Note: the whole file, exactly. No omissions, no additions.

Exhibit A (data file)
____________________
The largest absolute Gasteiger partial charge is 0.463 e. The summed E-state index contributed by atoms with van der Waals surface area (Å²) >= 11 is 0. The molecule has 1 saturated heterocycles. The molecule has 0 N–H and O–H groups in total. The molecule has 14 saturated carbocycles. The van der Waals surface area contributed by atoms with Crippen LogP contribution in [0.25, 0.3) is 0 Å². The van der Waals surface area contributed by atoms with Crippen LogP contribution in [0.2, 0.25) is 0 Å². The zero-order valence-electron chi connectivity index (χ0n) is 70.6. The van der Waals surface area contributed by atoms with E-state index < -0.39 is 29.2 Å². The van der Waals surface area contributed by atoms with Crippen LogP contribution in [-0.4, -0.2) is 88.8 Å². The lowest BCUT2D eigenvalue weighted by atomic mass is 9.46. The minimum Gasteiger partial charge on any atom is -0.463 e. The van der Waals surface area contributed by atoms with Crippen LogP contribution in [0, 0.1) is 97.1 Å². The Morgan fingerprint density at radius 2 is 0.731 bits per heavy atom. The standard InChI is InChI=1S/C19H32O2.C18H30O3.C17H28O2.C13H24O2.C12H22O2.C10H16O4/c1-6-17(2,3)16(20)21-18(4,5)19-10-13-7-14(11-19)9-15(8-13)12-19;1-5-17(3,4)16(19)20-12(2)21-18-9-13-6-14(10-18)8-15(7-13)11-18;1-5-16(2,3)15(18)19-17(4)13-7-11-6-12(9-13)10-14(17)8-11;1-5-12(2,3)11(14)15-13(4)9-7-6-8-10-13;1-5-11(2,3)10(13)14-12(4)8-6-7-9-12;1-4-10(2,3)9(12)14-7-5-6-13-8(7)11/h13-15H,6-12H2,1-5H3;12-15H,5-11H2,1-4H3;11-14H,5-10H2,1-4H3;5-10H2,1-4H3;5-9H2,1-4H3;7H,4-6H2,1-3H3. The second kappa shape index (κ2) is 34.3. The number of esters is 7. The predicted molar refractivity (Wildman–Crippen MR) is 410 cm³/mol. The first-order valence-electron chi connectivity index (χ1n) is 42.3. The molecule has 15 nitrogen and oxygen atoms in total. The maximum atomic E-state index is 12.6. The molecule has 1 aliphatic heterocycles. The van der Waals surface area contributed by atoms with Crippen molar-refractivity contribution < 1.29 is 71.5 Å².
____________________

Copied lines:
The largest absolute Gasteiger partial charge is 0.463 e. The summed E-state index contributed by atoms with van der Waals surface area (Å²) >= 11 is 0. The molecule has 1 saturated heterocycles. The molecule has 0 N–H and O–H groups in total. The molecule has 14 saturated carbocycles. The van der Waals surface area contributed by atoms with Crippen LogP contribution in [0.25, 0.3) is 0 Å². The van der Waals surface area contributed by atoms with Crippen LogP contribution in [0.2, 0.25) is 0 Å². The zero-order valence-electron chi connectivity index (χ0n) is 70.6. The van der Waals surface area contributed by atoms with E-state index < -0.39 is 29.2 Å². The van der Waals surface area contributed by atoms with Crippen LogP contribution in [-0.4, -0.2) is 88.8 Å². The lowest BCUT2D eigenvalue weighted by atomic mass is 9.46. The minimum Gasteiger partial charge on any atom is -0.463 e. The van der Waals surface area contributed by atoms with Crippen LogP contribution in [0, 0.1) is 97.1 Å². The Morgan fingerprint density at radius 2 is 0.731 bits per heavy atom. The standard InChI is InChI=1S/C19H32O2.C18H30O3.C17H28O2.C13H24O2.C12H22O2.C10H16O4/c1-6-17(2,3)16(20)21-18(4,5)19-10-13-7-14(11-19)9-15(8-13)12-19;1-5-17(3,4)16(19)20-12(2)21-18-9-13-6-14(10-18)8-15(7-13)11-18;1-5-16(2,3)15(18)19-17(4)13-7-11-6-12(9-13)10-14(17)8-11;1-5-12(2,3)11(14)15-13(4)9-7-6-8-10-13;1-5-11(2,3)10(13)14-12(4)8-6-7-9-12;1-4-10(2,3)9(12)14-7-5-6-13-8(7)11/h13-15H,6-12H2,1-5H3;12-15H,5-11H2,1-4H3;11-14H,5-10H2,1-4H3;5-10H2,1-4H3;5-9H2,1-4H3;7H,4-6H2,1-3H3. The second kappa shape index (κ2) is 34.3. The number of esters is 7. The predicted molar refractivity (Wildman–Crippen MR) is 410 cm³/mol. The first-order valence-electron chi connectivity index (χ1n) is 42.3. The molecule has 15 nitrogen and oxygen atoms in total. The maximum atomic E-state index is 12.6. The molecule has 1 aliphatic heterocycles. The van der Waals surface area contributed by atoms with Crippen molar-refractivity contribution < 1.29 is 71.5 Å².